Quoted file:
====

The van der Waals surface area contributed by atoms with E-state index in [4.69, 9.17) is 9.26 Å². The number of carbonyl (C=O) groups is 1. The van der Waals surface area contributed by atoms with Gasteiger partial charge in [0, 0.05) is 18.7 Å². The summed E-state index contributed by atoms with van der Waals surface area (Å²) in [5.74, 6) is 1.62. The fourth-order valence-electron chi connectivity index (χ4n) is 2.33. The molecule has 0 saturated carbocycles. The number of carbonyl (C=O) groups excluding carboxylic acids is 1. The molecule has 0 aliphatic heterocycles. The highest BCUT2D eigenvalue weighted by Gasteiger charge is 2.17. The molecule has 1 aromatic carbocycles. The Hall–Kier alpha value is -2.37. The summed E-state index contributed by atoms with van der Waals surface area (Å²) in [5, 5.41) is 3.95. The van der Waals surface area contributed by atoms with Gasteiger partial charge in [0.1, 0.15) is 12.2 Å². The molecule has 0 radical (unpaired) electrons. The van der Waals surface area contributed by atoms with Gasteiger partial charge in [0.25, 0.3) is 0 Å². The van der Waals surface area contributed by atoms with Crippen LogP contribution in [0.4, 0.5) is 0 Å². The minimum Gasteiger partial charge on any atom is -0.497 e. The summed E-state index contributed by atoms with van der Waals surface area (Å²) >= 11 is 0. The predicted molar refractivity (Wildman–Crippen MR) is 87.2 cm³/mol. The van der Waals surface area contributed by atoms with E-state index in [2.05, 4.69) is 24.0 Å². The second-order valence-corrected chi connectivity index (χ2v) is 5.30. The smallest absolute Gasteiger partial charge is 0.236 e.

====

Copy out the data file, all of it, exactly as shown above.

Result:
The van der Waals surface area contributed by atoms with E-state index in [4.69, 9.17) is 9.26 Å². The number of carbonyl (C=O) groups is 1. The van der Waals surface area contributed by atoms with Gasteiger partial charge in [0, 0.05) is 18.7 Å². The summed E-state index contributed by atoms with van der Waals surface area (Å²) in [5.74, 6) is 1.62. The fourth-order valence-electron chi connectivity index (χ4n) is 2.33. The molecule has 0 saturated carbocycles. The number of carbonyl (C=O) groups excluding carboxylic acids is 1. The molecule has 0 aliphatic heterocycles. The highest BCUT2D eigenvalue weighted by Gasteiger charge is 2.17. The molecule has 1 aromatic carbocycles. The Hall–Kier alpha value is -2.37. The summed E-state index contributed by atoms with van der Waals surface area (Å²) in [5, 5.41) is 3.95. The van der Waals surface area contributed by atoms with Gasteiger partial charge in [0.1, 0.15) is 12.2 Å². The molecule has 0 radical (unpaired) electrons. The van der Waals surface area contributed by atoms with Gasteiger partial charge in [0.25, 0.3) is 0 Å². The van der Waals surface area contributed by atoms with Crippen LogP contribution in [0.4, 0.5) is 0 Å². The minimum Gasteiger partial charge on any atom is -0.497 e. The summed E-state index contributed by atoms with van der Waals surface area (Å²) >= 11 is 0. The predicted molar refractivity (Wildman–Crippen MR) is 87.2 cm³/mol. The van der Waals surface area contributed by atoms with E-state index in [2.05, 4.69) is 24.0 Å². The second-order valence-corrected chi connectivity index (χ2v) is 5.30. The smallest absolute Gasteiger partial charge is 0.236 e.